EU should not stifle debate on alcohol

Posted by Blogactiv Team on 14/11/13

Guest post by Matthew Walsh, Director of Corporate Affairs at Media Intelligence Partners.

It is looking increasingly likely that the European Union will soon be looking into updating their Alcohol Strategy. Regrettably, cynical members of the NGO lobby appear to be preparing for the debate by trying to silence industry figures from participating in future discussions.

The 2006 EU Alcohol Strategy set out to address alcohol consumption and the harm it can cause. The EU Alcohol Strategy set up an EU Alcohol and Health Forum, made up of NGOs, charities, trade bodies and industry representatives. In order to be a member of the Forum, participants had to pledge to step up actions to reduce alcohol related harm. Areas of focus included curbing under-age drinking, education on harmful drinking patterns and promotion of responsible commercial communication.

Regrettably, a number of NGOs – Active-Sobriety, Friendship and Peace (Active), IOGT-NTO, European Youth forum and UNF – the Swedish youth temperance association, have recently quit the Forum.

It turns out that three of these NGOs are very closely associated – Active is a member of the European Youth Forum and has co-operation with IOGT-NTO. This suggests that there the level of dissatisfaction with the Forum is actually limited to a small number of disgruntled members.

Simon Ollson, President of Active has called for the European Commission to “change the structure of the forum” to ban commercial interests from any future EU discussion on alcohol. Mr Ollson even went as far as to say “the alcohol industry has no place in the policymaking of health issues”.

This is a rather worrying position portrayed by an NGO – to exclude anyone they disagree with from debate.

It becomes more apparent as to why these organisations are seeking to ban the industry voice when looking at their policy. Active do not have policy, instead they have an exhaustive list of “demands”, including the rather open ended “direct and indirect alcohol marketing should be prohibited all over Europe”.

The reference to “indirect” marketing is relatively open ended – this could refer to the “indirect” alcohol marketing in films and television programmes for example? What would this mean for the Queen Vic and The Rovers return?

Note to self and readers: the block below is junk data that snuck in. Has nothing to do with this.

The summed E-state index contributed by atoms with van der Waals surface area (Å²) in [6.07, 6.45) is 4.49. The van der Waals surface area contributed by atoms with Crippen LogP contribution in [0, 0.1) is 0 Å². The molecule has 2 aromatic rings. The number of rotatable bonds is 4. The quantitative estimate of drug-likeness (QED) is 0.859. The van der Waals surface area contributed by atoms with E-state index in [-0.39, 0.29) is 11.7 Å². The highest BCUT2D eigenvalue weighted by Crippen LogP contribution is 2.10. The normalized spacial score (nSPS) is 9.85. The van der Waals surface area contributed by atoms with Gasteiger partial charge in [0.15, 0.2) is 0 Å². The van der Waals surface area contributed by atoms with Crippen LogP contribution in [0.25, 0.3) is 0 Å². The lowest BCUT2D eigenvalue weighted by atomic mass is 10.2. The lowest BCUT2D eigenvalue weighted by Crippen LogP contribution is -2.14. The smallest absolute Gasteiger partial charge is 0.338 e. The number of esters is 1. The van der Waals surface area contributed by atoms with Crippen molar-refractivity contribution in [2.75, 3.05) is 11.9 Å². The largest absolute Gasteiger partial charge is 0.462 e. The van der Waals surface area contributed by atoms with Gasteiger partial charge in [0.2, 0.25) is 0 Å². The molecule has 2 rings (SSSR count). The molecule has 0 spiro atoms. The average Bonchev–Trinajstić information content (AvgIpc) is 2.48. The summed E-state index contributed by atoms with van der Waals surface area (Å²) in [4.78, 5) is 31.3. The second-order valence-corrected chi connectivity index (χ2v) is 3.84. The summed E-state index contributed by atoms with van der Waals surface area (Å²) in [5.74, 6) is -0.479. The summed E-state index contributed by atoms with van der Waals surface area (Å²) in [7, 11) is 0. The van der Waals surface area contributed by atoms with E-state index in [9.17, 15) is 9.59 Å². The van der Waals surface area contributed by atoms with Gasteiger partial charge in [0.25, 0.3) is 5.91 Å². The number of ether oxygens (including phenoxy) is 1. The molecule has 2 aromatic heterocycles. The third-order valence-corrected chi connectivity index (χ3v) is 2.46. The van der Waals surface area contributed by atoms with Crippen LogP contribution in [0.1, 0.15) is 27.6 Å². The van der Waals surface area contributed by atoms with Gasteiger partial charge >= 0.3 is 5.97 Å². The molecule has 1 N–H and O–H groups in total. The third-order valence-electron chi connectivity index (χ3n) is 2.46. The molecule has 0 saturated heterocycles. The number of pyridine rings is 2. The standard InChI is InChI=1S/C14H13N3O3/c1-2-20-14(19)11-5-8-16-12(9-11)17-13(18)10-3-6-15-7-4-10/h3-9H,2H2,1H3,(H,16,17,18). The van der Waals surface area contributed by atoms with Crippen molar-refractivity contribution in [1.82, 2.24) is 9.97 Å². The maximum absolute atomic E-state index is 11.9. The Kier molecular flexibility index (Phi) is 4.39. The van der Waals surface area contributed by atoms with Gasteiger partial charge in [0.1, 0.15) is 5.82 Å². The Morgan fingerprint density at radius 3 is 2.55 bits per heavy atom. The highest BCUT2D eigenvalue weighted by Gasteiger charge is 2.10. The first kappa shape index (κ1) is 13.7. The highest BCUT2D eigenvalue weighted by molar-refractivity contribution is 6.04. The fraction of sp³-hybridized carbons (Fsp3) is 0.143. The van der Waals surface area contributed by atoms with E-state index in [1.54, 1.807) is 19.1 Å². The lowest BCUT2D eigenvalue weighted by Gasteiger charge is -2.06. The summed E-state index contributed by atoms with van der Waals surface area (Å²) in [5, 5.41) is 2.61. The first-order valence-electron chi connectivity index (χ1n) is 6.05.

The “demands” continue: “Alcoholic beverages should be clearly marked with content labels and labels warning the consumers about the risks connected with alcohol consumption. The warning text should cover at least 40% of the label.” Health warning labels are a contentious and extremely complex issue.

If you are to implement health warning labels of 40% on alcoholic products throughout the EU it raises serious legal implications for intellectual property, not to mention the potential World Trade Organisation obligation breaches such a proposal would present. Before we even begin to address the possible implication of the implementation of 40% health warning labels, the more pressing question is whether health warning labels actually work.

Awareness of the risks associated with alcohol consumption are already considerably high throughout the EU and therefore, the major issue is not whether HWLs make people aware but more so, whether HWLs aid in successfully changing alcohol consumption behaviour. At present, there is very little evidence to support this.

Many of the policies advocated by Active are extreme in content and relatively light on evidence. Furthermore, they are expensive and when expense is compared to overall success in reducing risky behaviour, such policies are not cost effective.

The most successful method to effectively change risky alcohol consumption is through media communications. There have been a range of informative media campaigns in the UK for example that have educated the public, on the dangers of alcohol including, the risks of drinking during pregnancy, binge drinking and (particularly during the Christmas period) drink driving.

Drinkaware, a UK charity, launched a “why let good times go bad” to tackle social acceptability of drunkenness and as a result, 70% of the target audience said they were more likely to change their drinking habits because of the campaign. The public will not listen if dictated to about alcohol issues – they welcome education.

We need sensible debate from all sides of the argument. To try to exclude key stakeholders from a future EU alcohol strategy is a savage attack on a perfectly legitimate, democratic notion.

The European Commission must not be influenced by these devious attempts by a minority of NGOs to stifle debate on such an important issue.

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